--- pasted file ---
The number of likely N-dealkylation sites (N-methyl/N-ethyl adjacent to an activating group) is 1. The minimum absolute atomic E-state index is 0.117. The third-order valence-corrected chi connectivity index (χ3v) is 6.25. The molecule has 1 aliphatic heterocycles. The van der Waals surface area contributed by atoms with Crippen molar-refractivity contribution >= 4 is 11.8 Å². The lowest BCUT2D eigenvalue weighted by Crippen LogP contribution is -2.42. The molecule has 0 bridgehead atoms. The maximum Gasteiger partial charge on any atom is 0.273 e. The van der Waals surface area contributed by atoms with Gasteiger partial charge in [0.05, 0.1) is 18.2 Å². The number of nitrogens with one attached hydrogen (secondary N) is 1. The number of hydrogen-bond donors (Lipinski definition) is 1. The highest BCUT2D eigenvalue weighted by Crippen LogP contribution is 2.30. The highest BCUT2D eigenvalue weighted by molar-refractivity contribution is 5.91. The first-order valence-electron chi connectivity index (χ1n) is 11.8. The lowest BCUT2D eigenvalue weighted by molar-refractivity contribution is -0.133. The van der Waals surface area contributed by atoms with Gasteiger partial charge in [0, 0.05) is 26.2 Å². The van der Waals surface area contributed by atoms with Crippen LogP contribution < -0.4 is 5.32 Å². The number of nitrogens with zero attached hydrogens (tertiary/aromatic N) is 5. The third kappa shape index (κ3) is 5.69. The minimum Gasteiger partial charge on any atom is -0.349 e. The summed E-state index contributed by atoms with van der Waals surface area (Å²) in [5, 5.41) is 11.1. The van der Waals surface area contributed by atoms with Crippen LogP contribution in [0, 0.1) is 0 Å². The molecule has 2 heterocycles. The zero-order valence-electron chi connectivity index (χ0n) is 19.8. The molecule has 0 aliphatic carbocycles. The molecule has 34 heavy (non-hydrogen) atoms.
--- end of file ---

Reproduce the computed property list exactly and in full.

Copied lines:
The number of likely N-dealkylation sites (N-methyl/N-ethyl adjacent to an activating group) is 1. The minimum absolute atomic E-state index is 0.117. The third-order valence-corrected chi connectivity index (χ3v) is 6.25. The molecule has 1 aliphatic heterocycles. The van der Waals surface area contributed by atoms with Crippen molar-refractivity contribution >= 4 is 11.8 Å². The lowest BCUT2D eigenvalue weighted by Crippen LogP contribution is -2.42. The molecule has 0 bridgehead atoms. The maximum Gasteiger partial charge on any atom is 0.273 e. The van der Waals surface area contributed by atoms with Gasteiger partial charge in [0.05, 0.1) is 18.2 Å². The number of nitrogens with one attached hydrogen (secondary N) is 1. The number of hydrogen-bond donors (Lipinski definition) is 1. The highest BCUT2D eigenvalue weighted by Crippen LogP contribution is 2.30. The highest BCUT2D eigenvalue weighted by molar-refractivity contribution is 5.91. The first-order valence-electron chi connectivity index (χ1n) is 11.8. The lowest BCUT2D eigenvalue weighted by molar-refractivity contribution is -0.133. The van der Waals surface area contributed by atoms with Gasteiger partial charge in [0, 0.05) is 26.2 Å². The van der Waals surface area contributed by atoms with Crippen LogP contribution < -0.4 is 5.32 Å². The number of nitrogens with zero attached hydrogens (tertiary/aromatic N) is 5. The third kappa shape index (κ3) is 5.69. The minimum Gasteiger partial charge on any atom is -0.349 e. The summed E-state index contributed by atoms with van der Waals surface area (Å²) in [5, 5.41) is 11.1. The van der Waals surface area contributed by atoms with Crippen LogP contribution in [0, 0.1) is 0 Å². The molecule has 2 heterocycles. The zero-order valence-electron chi connectivity index (χ0n) is 19.8. The molecule has 0 aliphatic carbocycles. The molecule has 34 heavy (non-hydrogen) atoms.